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Changes Within the Independent Baptist Movement
April 28, 2011
David Cloud, Way of Life Literature, P.O. Box 610368, Port Huron, MI 48061
The following is an expanded edition of a reply I gave to a missionary who wrote to express concern about IB churches that are “adapting” CCM.

There is a fierce battle raging within the Independent Baptist (IB) movement between those who are committed to the old Bible path and those who are enticed by the new way. When I was saved in 1973 and joined an IB church a couple of months later it was assumed that practically every IB church was committed to the old paths. The SBC was universally condemned among us for its worldliness and theological compromise. A large percentage of IB churches had come out of the Convention and they were plainspoken about its error. Today, a lot of former Ind. Baptists have gone back into the SBC and some of the SBC men are more “conservative” than some Ind. Baptists.

In regard to warning ministries, they were pretty common in 70s and 80s. There was the Calvary Contender, F.B.F. News Bulletin, Foundation, Plains Baptist Challenger, The Baptist Challenge, O Timothy, and others. Even the Sword did a bit of serious warning, particularly tearing into the SBC no holds barred.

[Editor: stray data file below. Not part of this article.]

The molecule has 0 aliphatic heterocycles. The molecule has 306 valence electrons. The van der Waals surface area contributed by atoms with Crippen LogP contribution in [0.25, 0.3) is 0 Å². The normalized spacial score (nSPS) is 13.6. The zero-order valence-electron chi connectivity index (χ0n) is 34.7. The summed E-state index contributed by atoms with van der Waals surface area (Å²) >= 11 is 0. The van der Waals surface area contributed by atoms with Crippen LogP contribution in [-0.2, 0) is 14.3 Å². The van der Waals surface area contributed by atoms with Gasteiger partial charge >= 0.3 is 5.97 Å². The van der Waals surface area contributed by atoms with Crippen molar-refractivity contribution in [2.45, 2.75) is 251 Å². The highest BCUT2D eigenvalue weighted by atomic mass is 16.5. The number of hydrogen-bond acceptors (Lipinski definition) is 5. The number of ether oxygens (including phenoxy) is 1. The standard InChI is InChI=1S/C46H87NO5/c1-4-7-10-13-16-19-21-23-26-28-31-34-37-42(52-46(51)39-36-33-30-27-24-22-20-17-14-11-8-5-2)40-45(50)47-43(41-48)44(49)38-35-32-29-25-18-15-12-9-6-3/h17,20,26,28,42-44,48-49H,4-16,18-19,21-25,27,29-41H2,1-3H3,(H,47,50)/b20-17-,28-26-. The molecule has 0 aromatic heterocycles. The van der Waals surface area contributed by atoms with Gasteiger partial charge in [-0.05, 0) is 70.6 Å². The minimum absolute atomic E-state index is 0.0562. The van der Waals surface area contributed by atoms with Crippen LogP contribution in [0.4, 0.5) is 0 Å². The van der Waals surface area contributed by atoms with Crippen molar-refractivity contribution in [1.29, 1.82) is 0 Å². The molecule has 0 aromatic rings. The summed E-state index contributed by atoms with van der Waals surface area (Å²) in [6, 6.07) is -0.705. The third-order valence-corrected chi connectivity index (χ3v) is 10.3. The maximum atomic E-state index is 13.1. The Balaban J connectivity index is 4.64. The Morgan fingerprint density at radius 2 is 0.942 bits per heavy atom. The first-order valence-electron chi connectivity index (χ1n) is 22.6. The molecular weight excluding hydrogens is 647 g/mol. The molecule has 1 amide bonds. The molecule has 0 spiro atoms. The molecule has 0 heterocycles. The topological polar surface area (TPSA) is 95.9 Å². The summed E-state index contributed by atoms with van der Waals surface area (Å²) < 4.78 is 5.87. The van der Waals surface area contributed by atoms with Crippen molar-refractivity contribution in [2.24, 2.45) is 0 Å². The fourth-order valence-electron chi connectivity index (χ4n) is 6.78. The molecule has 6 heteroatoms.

Many of those publications are defunct. Most significantly, there has been a sweeping change in attitude toward a warning ministry. In the past 20 years a large number of IB churches in Canada and the States and around the world, that still profess to be conservative, have moved from appreciating or at least tolerating a warning ministry, to not likening it, to demonizing it. (The pastor who wrote recently to say that he thinks demons led me to write the way I did about Lancaster is only the most glaring example of the demonization.)
Everything has been blurred. There is a desperate need for some clear divisions, and that is what I am trying to help create. For those who say Bro. Cloud is divisive, I say, "Well done, you got the message." Creating some godly divisions within the IB movement (and wherever Bible-believing churches exist) is exactly what I am trying to do. Drawing clear Biblical lines in principle (not just having some set “standards”) and in association and being consistent with those lines is one of the greatest needs within the IB movement if we are going to maintain the truth for the next generation. The truth won't die, but it can die among Ind. Baptists, just as it died among the Waldenses and the Amish and the old-line Protestants (not that I am Protestant, of course) and countless other groups that once had a name that they lived. And Jesus die say rhetorically, "when the Son of man cometh, shall he find faith on the earth?" 

The confusing and most dangerous element is that many are still saying the right things even as they are walking down the new path toward emerging. They are buying into the philosophy that we should be more positive, less about fighting more about unity (they say they believe in fighting, but they never fight and that they believe in warning but they rarely issue clear warnings), we should have a better image with society; we should focus more on evangelism and missions; we should back off of fighting over things like music and dress and entertainment and Bible versions and definitions of election (and the list gets longer as the compromise grows); we should focus on the heart and love and harmony; we should especially lighten up about music and make "edification" the standard. What is all of this if not the New Evangelical emerging philosophy?